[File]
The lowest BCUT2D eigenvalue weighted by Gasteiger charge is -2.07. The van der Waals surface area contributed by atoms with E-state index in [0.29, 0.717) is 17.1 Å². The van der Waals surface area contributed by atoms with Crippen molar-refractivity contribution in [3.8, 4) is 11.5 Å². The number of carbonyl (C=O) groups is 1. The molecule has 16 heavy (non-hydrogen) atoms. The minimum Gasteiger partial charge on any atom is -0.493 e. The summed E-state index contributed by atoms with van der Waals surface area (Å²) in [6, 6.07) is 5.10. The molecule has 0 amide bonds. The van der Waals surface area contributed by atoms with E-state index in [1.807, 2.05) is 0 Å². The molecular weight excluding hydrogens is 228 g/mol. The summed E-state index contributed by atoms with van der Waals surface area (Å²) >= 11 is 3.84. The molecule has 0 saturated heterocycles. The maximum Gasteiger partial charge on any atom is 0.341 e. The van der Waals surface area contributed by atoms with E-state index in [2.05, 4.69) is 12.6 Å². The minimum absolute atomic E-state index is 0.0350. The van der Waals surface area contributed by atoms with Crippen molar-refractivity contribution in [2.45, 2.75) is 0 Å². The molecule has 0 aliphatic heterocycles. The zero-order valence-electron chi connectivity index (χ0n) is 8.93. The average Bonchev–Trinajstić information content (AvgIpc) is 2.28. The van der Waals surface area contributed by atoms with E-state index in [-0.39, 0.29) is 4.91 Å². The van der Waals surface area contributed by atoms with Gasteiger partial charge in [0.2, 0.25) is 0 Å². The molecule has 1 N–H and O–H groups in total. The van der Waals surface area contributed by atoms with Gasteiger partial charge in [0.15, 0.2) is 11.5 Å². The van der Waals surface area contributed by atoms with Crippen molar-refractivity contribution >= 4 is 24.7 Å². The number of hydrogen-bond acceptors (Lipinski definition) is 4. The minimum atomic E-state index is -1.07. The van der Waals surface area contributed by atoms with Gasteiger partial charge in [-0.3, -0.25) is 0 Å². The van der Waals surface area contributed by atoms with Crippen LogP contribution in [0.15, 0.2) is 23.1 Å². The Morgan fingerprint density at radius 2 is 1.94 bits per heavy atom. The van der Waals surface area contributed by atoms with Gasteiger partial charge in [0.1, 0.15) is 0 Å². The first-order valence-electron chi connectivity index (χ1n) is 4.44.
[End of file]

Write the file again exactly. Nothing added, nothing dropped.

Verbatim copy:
The lowest BCUT2D eigenvalue weighted by Gasteiger charge is -2.07. The van der Waals surface area contributed by atoms with E-state index in [0.29, 0.717) is 17.1 Å². The van der Waals surface area contributed by atoms with Crippen molar-refractivity contribution in [3.8, 4) is 11.5 Å². The number of carbonyl (C=O) groups is 1. The molecule has 16 heavy (non-hydrogen) atoms. The minimum Gasteiger partial charge on any atom is -0.493 e. The summed E-state index contributed by atoms with van der Waals surface area (Å²) in [6, 6.07) is 5.10. The molecule has 0 amide bonds. The van der Waals surface area contributed by atoms with E-state index in [1.807, 2.05) is 0 Å². The molecular weight excluding hydrogens is 228 g/mol. The summed E-state index contributed by atoms with van der Waals surface area (Å²) >= 11 is 3.84. The molecule has 0 saturated heterocycles. The maximum Gasteiger partial charge on any atom is 0.341 e. The van der Waals surface area contributed by atoms with E-state index in [2.05, 4.69) is 12.6 Å². The minimum absolute atomic E-state index is 0.0350. The van der Waals surface area contributed by atoms with Crippen molar-refractivity contribution in [2.45, 2.75) is 0 Å². The molecule has 0 aliphatic heterocycles. The zero-order valence-electron chi connectivity index (χ0n) is 8.93. The average Bonchev–Trinajstić information content (AvgIpc) is 2.28. The van der Waals surface area contributed by atoms with E-state index in [-0.39, 0.29) is 4.91 Å². The van der Waals surface area contributed by atoms with Gasteiger partial charge in [0.2, 0.25) is 0 Å². The molecule has 1 N–H and O–H groups in total. The van der Waals surface area contributed by atoms with Gasteiger partial charge in [0.15, 0.2) is 11.5 Å². The van der Waals surface area contributed by atoms with Crippen molar-refractivity contribution >= 4 is 24.7 Å². The number of hydrogen-bond acceptors (Lipinski definition) is 4. The minimum atomic E-state index is -1.07. The van der Waals surface area contributed by atoms with Gasteiger partial charge in [-0.3, -0.25) is 0 Å². The van der Waals surface area contributed by atoms with Crippen LogP contribution in [0.15, 0.2) is 23.1 Å². The Morgan fingerprint density at radius 2 is 1.94 bits per heavy atom. The van der Waals surface area contributed by atoms with Gasteiger partial charge in [0.1, 0.15) is 0 Å². The first-order valence-electron chi connectivity index (χ1n) is 4.44.